With world attention fixed once again on the Crimean Peninsula, again due to provocation from Russia, let’s remember, as U.S. Congressional Republicans use the occasion to heckle from the sidelines—if only we’d been more belligerent, aggressive, if only more foot-stamping from across the ocean, then maybe 4-500 years of Russian foreign policy would’ve been reversed, and they’d act against type—that a similar affair happened some years ago. What started as a territorial dispute eventuated in a World War in which America was very nearly embroiled.
Televised busts will probably be walking the public through much of that history in the coming weeks. Perhaps they already are. I wouldn’t know, having killed my television 15 years ago on the advice of some bumper stickers. It will be flash-summary, of course, full of posturing and bravado, and little in the way of scholarship. I want here only to point out that whatever else the Crimean War gave us (and it gave us a few things including the first tactical use of both railroads and telegraphs) it also gave us much of our finest war poetry.
Not that I don’t appreciate Melville’s and Whitman’s civl war verse. I do. I think that conflict’s literary contribution, however, (still largely unsung) took the form of hymnody, private correspondence, and political speech. And I appreciate Winifred Owen’s work on WWI, especially Dolce et Decorum Est, which I regularly teach in my History of Poetry classes at UW. And Yeats on Ireland and Auden of WWII, and even, weirdly, much of the Taliban poetry on the War of American Aggression or Operation Iraqi Freedom, depending on whose branding you prefer. One needn’t agree with their politics or methods, but their rebellious, anti-Western verse is stirring stuff.
None of it has anything on the Crimean War. I don’t mean to march through it all here. Most readers know Tennyson’s Charge of the Light Brigade, an account of a military disaster (due apparently to a misheard order) rendered as a heroic act of pure bravery and self-sacrifice. For nearly 100 years, it was the most memorized poem in the language.
Cannon to right of them,
Cannon to left of them,
Cannon behind them
Volleyed and thundered;
Stormed at with shot and shell,
While horse and hero fell.
Much of the Crimean War poetry has been analyzed and collected by Stefanie Markovits and Orlando Figes. Both mention, though neither of them dwell on, my favorite Crimean War poems: Sonnets on the War, by Alexander Smith and Sydney Dobell. Smith and Dobell are two of my favorite poets anyway, members of the Spasmodic School, writing in Britain in the 1850’s. After each writing astonishingly successful first books, they turned to this little collaborative book of sonnets, neither taking credit for whose sonnet is whose, or whether they were all written together somehow.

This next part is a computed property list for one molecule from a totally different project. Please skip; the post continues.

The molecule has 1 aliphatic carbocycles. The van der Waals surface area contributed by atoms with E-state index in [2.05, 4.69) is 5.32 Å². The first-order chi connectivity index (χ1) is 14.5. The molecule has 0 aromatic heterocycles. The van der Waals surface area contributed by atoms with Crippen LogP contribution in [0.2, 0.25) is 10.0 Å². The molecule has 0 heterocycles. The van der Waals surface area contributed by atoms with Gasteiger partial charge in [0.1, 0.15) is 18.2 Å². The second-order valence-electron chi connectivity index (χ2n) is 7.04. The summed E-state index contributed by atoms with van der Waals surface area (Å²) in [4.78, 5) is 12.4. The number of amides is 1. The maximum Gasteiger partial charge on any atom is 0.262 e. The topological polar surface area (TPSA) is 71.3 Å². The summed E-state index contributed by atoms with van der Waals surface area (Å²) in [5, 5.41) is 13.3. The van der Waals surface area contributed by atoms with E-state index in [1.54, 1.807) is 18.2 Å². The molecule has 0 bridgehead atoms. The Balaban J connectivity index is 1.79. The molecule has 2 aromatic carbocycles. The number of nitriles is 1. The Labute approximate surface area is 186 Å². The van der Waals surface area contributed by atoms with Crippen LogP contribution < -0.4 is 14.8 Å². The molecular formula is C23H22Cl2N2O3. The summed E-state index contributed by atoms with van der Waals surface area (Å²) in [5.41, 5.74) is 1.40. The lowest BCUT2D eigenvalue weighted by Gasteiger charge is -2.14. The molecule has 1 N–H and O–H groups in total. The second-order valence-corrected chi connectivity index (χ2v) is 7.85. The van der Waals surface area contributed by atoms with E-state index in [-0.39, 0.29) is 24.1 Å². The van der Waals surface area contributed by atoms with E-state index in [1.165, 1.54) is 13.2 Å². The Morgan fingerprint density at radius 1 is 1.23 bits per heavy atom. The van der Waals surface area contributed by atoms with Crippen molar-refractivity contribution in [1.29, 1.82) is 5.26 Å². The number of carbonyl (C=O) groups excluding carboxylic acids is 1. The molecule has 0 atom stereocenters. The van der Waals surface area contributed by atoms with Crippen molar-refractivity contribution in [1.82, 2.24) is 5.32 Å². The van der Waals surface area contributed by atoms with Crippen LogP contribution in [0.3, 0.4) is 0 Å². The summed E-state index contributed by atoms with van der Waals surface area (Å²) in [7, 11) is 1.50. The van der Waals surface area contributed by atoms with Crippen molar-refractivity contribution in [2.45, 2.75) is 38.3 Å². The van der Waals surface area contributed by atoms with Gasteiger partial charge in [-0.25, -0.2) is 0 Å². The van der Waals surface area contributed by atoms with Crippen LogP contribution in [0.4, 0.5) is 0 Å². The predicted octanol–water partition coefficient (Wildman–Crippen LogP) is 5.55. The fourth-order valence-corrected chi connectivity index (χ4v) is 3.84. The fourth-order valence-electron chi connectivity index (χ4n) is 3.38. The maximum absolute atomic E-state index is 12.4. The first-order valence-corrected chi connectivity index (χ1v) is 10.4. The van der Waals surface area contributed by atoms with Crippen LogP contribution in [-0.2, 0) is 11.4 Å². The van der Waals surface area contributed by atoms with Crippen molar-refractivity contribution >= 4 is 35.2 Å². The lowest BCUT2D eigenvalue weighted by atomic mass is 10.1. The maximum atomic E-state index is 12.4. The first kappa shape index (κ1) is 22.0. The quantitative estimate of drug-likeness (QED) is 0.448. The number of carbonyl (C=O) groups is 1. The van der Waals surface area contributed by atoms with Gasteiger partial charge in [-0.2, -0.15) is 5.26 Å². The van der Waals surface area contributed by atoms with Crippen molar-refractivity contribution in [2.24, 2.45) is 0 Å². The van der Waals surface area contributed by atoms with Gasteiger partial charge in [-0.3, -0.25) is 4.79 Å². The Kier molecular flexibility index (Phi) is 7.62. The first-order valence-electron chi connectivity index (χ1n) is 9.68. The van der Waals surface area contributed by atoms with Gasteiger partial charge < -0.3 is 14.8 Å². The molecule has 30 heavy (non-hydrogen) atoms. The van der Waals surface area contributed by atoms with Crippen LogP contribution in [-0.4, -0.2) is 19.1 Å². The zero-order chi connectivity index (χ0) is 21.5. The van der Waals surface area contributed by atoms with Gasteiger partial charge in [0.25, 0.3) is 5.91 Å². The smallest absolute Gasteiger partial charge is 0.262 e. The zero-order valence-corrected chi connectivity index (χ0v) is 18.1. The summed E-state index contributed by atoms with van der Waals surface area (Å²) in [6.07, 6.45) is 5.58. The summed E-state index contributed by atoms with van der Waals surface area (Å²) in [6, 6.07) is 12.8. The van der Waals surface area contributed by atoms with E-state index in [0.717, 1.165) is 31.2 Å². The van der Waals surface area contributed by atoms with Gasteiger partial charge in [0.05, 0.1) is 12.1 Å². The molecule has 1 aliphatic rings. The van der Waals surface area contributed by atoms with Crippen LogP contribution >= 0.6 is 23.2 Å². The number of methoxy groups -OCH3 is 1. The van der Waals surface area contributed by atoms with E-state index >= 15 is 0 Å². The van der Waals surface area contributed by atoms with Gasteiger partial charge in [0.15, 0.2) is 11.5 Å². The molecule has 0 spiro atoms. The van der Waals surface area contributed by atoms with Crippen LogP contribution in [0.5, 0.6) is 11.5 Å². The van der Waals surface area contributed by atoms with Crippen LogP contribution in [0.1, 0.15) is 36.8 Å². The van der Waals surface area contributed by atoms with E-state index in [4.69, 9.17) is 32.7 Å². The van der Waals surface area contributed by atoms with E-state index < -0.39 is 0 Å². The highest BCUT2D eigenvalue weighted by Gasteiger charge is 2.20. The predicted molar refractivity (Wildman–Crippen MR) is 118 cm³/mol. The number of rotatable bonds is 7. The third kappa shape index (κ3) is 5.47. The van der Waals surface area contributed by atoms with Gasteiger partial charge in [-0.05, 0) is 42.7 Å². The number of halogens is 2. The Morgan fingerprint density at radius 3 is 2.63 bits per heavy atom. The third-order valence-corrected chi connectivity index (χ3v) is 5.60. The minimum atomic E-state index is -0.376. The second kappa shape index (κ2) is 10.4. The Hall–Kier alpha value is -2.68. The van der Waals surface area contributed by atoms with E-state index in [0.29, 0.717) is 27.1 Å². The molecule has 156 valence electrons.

Sonnets on the War covers British positions on Sebastopol, Hungary, the infamous cavalry charge, on whether America should enter the war, on Florence Nightengale, and much else besides. Here’s one called “Self.”
The War rolls on. Dark failure, brave success
Deafen our ears. But little power to touch
Our deeper human nature lies in such.
Doth victory make an infant’s smile the less?
Each man hath his own personal happiness,
In which--as creep the cold-enfeebled flies
In the late beam--he warm and basking lies.
Each hath his separate rack of sore distress.
No hand can give an alms, no power consoles;
We only have our true hearts and our souls.
In leaguered forts, water with patient arts,
They draw from their own court or garden-plot;
So from the deep-sunk wells within our hearts
We draw refreshment when the fight is hot.
I think that’s just great. The poems are patriotic, but not boosters, inspiring, but not hawkish. More importantly, they’re honest. Tennyson’s poem asks “When can their glory fade?” The answer is: it fades as soon as one finds out that 600 wasted their lives because a general was ineffectively in command of them, and/or their testosterone charge short-circuited their hearing and broke the chain of command. “Honour the Light Brigade,” we are therein commanded. It’s all one-sided.
Smith and Dobell’s poem acknowledges both “brave success” and “dark failure,” which is necessarily the sum of any military engagement. It acknowledges too the uselessness of language as a cure for pain (brave for poets, but again: honest). “Each hath his separate rack of sore distress./ No hand can give an alms, no power consoles,” the poem admits. How much better if we responded to the pain of other’s more often with that kind of realism?
Here’s the opening of one called “Meditative.”
We could not turn from that colossal foe,
The morning shadow of whose hideous head
Darkened the furthest West, and who did throw
His evening shade on Ind. The polar bow
Behind him flamed and paled, and through the red
Uncertain dark his vasty shape did grow
Upon the sleepless nations…
I write here and there about the Spasmodic poets, and how, though sometimes studied for their jarring popularity in the mid-Victorian era, they deserve a broader audience for the sheer quality of their writing. Sonnets is a good place to start. Read the whole collection here.